Humans evolved with two forward-facing eyes. What does this evolutionary detail have to do with retail merchandising? Just about everything.

When consumers are considering products on store shelves, they typically face forward and focus on one spot directly in front of them. Limited peripheral vision may be used if another item stands out, in which items that are closer to the initial staring point would be easier to spot. For that reason, the best way to grab consumers’ attention—and hopefully their purchase—is to make sure that their eyes are focused on your product.

Packaging, shelf placement, and merchandising all help draw consumers’ initial attention to a product. But maintaining that attention long enough for consumers to decide to buy the product is a bit more difficult. Shoppers naturally scan shelves when searching for items to purchase. In ideal circumstances, shoppers will see one of your products on a shelf and then continue to look at all the product offerings from your brand, eventually selecting one or more to buy.

Circumstances are not always this ideal, however, and maintaining consumers’ attention on your brand can be challenging. There are two major considerations for brands in this scenario: assortment size and brand blocking. 

Assortment Sizes: Optimal, Not Larger

A large variety of cookies and crackers are seen on the shelf.  Source: Yelp 

Determining the appropriate assortment size is difficult for brands. On the one hand, a large assortment of cookie flavors (with new ones appearing every few months) attracts a viewer’s interest and curiosity. On the other hand, large assortment size may overwhelm and interfere with a simple purchasing choice. Simple utility products, like ballpoint pens, fall under this category.

This paradox of choice can be confusing for brands. Should brands offer larger or smaller product assortments? The answer for many comes down to the type of product and the use of the product. If the product is a pen, mint gum, or some other utilitarian item, then people want to see a limited number of options. It makes their choice easier and quicker.

Yet, with pleasurable items like cookies or Goldfish® crackers, people enjoy having a variety of options and choosing between them. So, if consumers have a preexisting preference for variety in product options, then larger assortments will increase product purchasing.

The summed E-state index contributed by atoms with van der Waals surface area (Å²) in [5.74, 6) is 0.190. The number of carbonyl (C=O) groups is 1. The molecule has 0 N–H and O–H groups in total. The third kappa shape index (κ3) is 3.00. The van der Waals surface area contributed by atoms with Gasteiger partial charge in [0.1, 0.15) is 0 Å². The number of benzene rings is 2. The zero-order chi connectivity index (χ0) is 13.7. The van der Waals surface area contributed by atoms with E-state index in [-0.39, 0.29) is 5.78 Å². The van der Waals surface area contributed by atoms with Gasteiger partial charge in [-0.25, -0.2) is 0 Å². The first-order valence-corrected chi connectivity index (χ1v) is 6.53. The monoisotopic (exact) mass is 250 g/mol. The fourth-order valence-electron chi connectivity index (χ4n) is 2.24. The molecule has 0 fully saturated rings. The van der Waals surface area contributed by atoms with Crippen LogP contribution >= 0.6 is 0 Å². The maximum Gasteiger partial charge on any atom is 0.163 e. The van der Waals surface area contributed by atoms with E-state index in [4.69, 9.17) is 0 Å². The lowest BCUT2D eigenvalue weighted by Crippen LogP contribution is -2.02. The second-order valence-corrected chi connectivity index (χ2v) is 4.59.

Brand-Blocking Planogram


This is an example of horizontal brand blocking. Source: ManaFoods

There are typically two ways that a store shelf will be organized: by brand or by item. For example, the jam section at a grocery store might be organized with all Smucker’s® products in one area and other brands grouped in other areas. Alternately, a store could put strawberry jams in one section and raspberry jams next to them. As it turns out, shelf organization can encourage different types of consumer behavior.


Brand-sorted display encourages more brand loyalty, whereas an attribute-based display encourages brand switching and variety seeking. The type of display used will depend on a brand’s goals.

With brand-blocking, which is the display of a brand all together on the shelf, the direction of the block must be considered. A recent study proved that by grouping products together vertically on the shelf, existing customers are more likely to purchase the product. The idea is that the customer will scan the shelf like a book, from one side to the other, and a vertical “block” will block their path once the desired product is found. 

However, if a brand is new to the shelf and wants a consumer to notice them or if a retailer wants consumers to spend more time browsing, horizontal blocking is a better strategy. It forces shoppers to “read” the shelf down horizontal block. It is important to note that this is closely tied to assortment, and therefore only a positive strategy if a larger assortment is present and preferred.


Observa’s Ring of Buyer Shelf Placement

Brands need to know how their products are arranged on store shelves. Are products grouped together on a shelf, and is the display pleasing to the consumer eye? Or are products spread out vertically, blocking the eyes’ natural movement? Are products next to the category captain or on the outer side of the category? Clustering products and keeping them in consumers’ line of sight when they are looking at shelves will increase shopper attention and sales.

Observa analyzes shelves with a few key metrics, including “Ring of Buyer.” Ring of Buyer examines product arrangement on a shelf in comparison to the category leader. If the product sits on the other side of the category, it might be getting less attention from potential shoppers.

Observa’s Ring of Buyer